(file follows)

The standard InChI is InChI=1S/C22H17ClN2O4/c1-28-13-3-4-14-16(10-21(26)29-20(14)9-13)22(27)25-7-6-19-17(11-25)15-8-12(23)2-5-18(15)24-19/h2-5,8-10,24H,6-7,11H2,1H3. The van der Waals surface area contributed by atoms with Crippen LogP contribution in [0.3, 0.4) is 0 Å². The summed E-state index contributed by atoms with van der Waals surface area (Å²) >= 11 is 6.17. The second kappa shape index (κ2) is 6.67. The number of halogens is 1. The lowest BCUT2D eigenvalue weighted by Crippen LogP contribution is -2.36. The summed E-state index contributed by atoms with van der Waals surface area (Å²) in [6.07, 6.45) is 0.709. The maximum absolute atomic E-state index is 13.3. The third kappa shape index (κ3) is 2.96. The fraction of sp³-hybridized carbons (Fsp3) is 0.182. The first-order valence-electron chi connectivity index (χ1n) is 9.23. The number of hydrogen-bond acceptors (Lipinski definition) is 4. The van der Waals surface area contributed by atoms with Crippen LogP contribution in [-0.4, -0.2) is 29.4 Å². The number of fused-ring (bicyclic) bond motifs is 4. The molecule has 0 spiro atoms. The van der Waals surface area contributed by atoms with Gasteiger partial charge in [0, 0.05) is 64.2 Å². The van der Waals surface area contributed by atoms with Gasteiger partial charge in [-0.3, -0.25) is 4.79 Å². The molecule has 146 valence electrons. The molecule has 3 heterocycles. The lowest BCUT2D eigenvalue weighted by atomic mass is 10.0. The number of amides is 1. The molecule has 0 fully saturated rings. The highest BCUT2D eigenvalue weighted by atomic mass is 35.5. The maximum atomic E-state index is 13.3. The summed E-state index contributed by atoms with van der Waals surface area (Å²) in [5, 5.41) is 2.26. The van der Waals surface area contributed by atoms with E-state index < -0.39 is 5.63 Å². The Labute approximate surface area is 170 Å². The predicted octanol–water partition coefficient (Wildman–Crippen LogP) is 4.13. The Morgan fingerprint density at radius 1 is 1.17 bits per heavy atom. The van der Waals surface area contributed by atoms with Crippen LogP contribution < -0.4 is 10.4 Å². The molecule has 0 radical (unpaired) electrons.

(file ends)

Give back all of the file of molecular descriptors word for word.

The standard InChI is InChI=1S/C22H17ClN2O4/c1-28-13-3-4-14-16(10-21(26)29-20(14)9-13)22(27)25-7-6-19-17(11-25)15-8-12(23)2-5-18(15)24-19/h2-5,8-10,24H,6-7,11H2,1H3. The van der Waals surface area contributed by atoms with Crippen LogP contribution in [0.3, 0.4) is 0 Å². The summed E-state index contributed by atoms with van der Waals surface area (Å²) >= 11 is 6.17. The second kappa shape index (κ2) is 6.67. The number of halogens is 1. The lowest BCUT2D eigenvalue weighted by Crippen LogP contribution is -2.36. The summed E-state index contributed by atoms with van der Waals surface area (Å²) in [6.07, 6.45) is 0.709. The maximum absolute atomic E-state index is 13.3. The third kappa shape index (κ3) is 2.96. The fraction of sp³-hybridized carbons (Fsp3) is 0.182. The first-order valence-electron chi connectivity index (χ1n) is 9.23. The number of hydrogen-bond acceptors (Lipinski definition) is 4. The van der Waals surface area contributed by atoms with Crippen LogP contribution in [-0.4, -0.2) is 29.4 Å². The number of fused-ring (bicyclic) bond motifs is 4. The molecule has 0 spiro atoms. The van der Waals surface area contributed by atoms with Gasteiger partial charge in [0, 0.05) is 64.2 Å². The van der Waals surface area contributed by atoms with Gasteiger partial charge in [-0.3, -0.25) is 4.79 Å². The molecule has 146 valence electrons. The molecule has 3 heterocycles. The lowest BCUT2D eigenvalue weighted by atomic mass is 10.0. The number of amides is 1. The molecule has 0 fully saturated rings. The highest BCUT2D eigenvalue weighted by atomic mass is 35.5. The maximum atomic E-state index is 13.3. The summed E-state index contributed by atoms with van der Waals surface area (Å²) in [5, 5.41) is 2.26. The van der Waals surface area contributed by atoms with E-state index < -0.39 is 5.63 Å². The Labute approximate surface area is 170 Å². The predicted octanol–water partition coefficient (Wildman–Crippen LogP) is 4.13. The Morgan fingerprint density at radius 1 is 1.17 bits per heavy atom. The van der Waals surface area contributed by atoms with Crippen LogP contribution < -0.4 is 10.4 Å². The molecule has 0 radical (unpaired) electrons.